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The Carletonian

The Carletonian

Men’s Basketball Defeats Augsburg for Third Straight Win

<ite his eight assists and seven rebounds, it was senior Scott Theisen’s nine points that will be remembered most out of  everything in Wednesday’s game. Those tallies placed him in elite company as just the 27th member of the Carleton 1,000-point club as the Knights defeated Augsburg College 63-58 to move into sole possession of fourth place in the MIAC standings.

In addition to Theisen’s historic night, Carleton (13-9, 10-7 MIAC) received a career-high-tying 21-point contribution from Shane McSparron ’15 and 16 points from Tom Sawatzke ‘13. Forward Taylor Hanson ‘14 chipped in 10 points, seven rebounds, and six assists.

Carleton shot 55 percent in the first half and, thanks to five early points from Theisen, grabbed an early 10-4 lead with 16:25 to play in the period. Those early tallies put Theisen on the doorstep of the aforementioned 1,000-point club,

After Augsburg worked its way back to tie the game at 19-19 with 9:17 still to play in the first half, Theisen officially notched his place in Carleton basketball history. Hitting a fadeaway jumper with 8:40 to go in the period, Theisen registered his 1,000th point. That bucket not only brought the crowd to its feet, but it also sparked the Knights on the court.

Over the course of the next eight minutes, Carleton dominated to the tune of an extended 21-9 run. That spurt, coupled with a 20-9 rebounding edge and 16 first-half points for McSparron all played a role in helping the Knights carry a 40-30 advantage into the locker room.

After Carleton established a 12-point lead to open up the second half, Augsburg made its big push. Led by forward Dan Kornbaum, Augsburg put together an 8-0 run to cut the lead to 42-38 only five minutes into the half. By the 11:50 mark, the Auggies had made it a one-possession game. Over the next few minutes, neither team was able to gain much in the way of momentum, and the Carleton lead sat at 50-46 with 8:52 to play.

On the next Knights possession, the home team found a small spark. Forward John Eckert ‘16 converted a tough traditional three-point play, and Carleton went on a small 7-2 burst to give the Knights some breathing room. The stretch, keyed by Carleton’s staunch defense, lasted until the 2:30 mark and gave the Knights a 57-48 advantage. The nine-point lead was the largest for the Knights since the opening minute of the second half. While Augsburg make a late push, Carleton hit 6-of-8 from the charity stripe down the stretch to seal the victory.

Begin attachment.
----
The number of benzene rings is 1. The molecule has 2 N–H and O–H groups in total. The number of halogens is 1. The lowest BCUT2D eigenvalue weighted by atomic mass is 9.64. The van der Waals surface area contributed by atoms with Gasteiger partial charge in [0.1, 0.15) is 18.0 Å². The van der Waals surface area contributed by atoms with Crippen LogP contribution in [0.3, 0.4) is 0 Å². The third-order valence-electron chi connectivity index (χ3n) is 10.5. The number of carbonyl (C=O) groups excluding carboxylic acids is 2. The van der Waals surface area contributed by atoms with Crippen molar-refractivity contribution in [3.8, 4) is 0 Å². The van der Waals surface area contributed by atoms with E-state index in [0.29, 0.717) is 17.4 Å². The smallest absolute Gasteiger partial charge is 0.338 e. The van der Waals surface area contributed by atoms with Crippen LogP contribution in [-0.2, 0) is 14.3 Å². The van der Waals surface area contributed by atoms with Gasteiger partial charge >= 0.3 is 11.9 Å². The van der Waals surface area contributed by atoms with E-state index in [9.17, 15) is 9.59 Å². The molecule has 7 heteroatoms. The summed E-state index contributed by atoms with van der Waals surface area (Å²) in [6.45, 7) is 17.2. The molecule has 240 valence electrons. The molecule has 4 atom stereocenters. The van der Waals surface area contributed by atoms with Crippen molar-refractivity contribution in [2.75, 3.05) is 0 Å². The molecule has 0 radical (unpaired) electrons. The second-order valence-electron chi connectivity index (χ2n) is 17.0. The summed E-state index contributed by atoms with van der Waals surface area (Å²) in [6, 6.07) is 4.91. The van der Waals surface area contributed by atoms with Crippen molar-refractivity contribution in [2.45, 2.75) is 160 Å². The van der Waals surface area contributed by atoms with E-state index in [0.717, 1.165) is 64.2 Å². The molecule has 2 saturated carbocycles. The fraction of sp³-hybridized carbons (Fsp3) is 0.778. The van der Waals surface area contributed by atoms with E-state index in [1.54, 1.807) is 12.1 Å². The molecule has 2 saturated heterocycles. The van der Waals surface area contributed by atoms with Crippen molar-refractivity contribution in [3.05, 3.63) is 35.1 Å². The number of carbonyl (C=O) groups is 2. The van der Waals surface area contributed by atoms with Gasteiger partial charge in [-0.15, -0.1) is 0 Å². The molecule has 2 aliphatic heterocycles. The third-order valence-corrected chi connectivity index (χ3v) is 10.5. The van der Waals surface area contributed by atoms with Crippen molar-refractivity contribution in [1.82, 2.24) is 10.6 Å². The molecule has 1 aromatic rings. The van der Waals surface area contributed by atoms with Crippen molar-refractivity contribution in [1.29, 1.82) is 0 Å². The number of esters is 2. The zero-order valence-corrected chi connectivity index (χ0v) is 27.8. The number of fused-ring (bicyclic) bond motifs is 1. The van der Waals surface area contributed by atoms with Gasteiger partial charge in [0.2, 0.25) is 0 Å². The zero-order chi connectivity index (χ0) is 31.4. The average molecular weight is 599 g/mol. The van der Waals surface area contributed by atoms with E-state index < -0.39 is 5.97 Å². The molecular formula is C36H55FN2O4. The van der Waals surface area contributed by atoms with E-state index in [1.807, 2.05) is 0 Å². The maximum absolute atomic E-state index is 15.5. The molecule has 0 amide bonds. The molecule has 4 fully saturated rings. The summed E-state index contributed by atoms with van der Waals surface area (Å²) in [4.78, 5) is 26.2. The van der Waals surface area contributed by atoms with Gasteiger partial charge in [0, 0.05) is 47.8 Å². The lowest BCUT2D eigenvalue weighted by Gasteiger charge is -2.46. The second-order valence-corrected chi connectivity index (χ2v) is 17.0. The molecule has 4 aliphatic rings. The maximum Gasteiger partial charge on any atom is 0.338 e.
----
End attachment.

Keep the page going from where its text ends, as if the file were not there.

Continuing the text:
After both teams shot north of 50 percent from the field in the first half, it was the opposite after intermission. Carleton converted only 29 percent of its attempts—including an 0-of-7 result from beyond the arc—but the defensive work meant Augsburg fared only slightly better at 36 percent, with an 0-for-10 showing from long rage. The three-point line was unkind to both teams as they went a combined 5-for-34 (15 percent) on the evening.

Kornbaum finished with 21 points and 14 rebounds for his sixth double-double of the season. Parker Hines added 12 points, and Brett Rasmussen chipped in 10.

Theisen, who notched a triple-double on Jan. 23 vs. Concordia, was on pace for another tonight before ending up in foul trouble. He continues to climb the career lists in other categories. Theisen now needs only 10 more rebounds to join Zach Johnson ‘09 as the only players in Carleton history with 1000 points, 500 rebounds, 200 assists, and 100 steals. Sawatzke moved up two more spot and is now 20th all time at Carleton with 1,071 career points.

Tonight’s victory—coupled with a Gustavus loss to first-place St. Thomas—moves the Knights into fourth place with a 10-7 conference ledger. Carleton is a game behind third-place Augsburg, but only two games in front of Bethel and St. Olaf, two teams currently on the outside looking in for the six-team conference tournament.

Carleton’s next chance to improve its position for the postseason comes during a women’s-men’s doubleheader at Macalester College on Saturday, Feb. 9.

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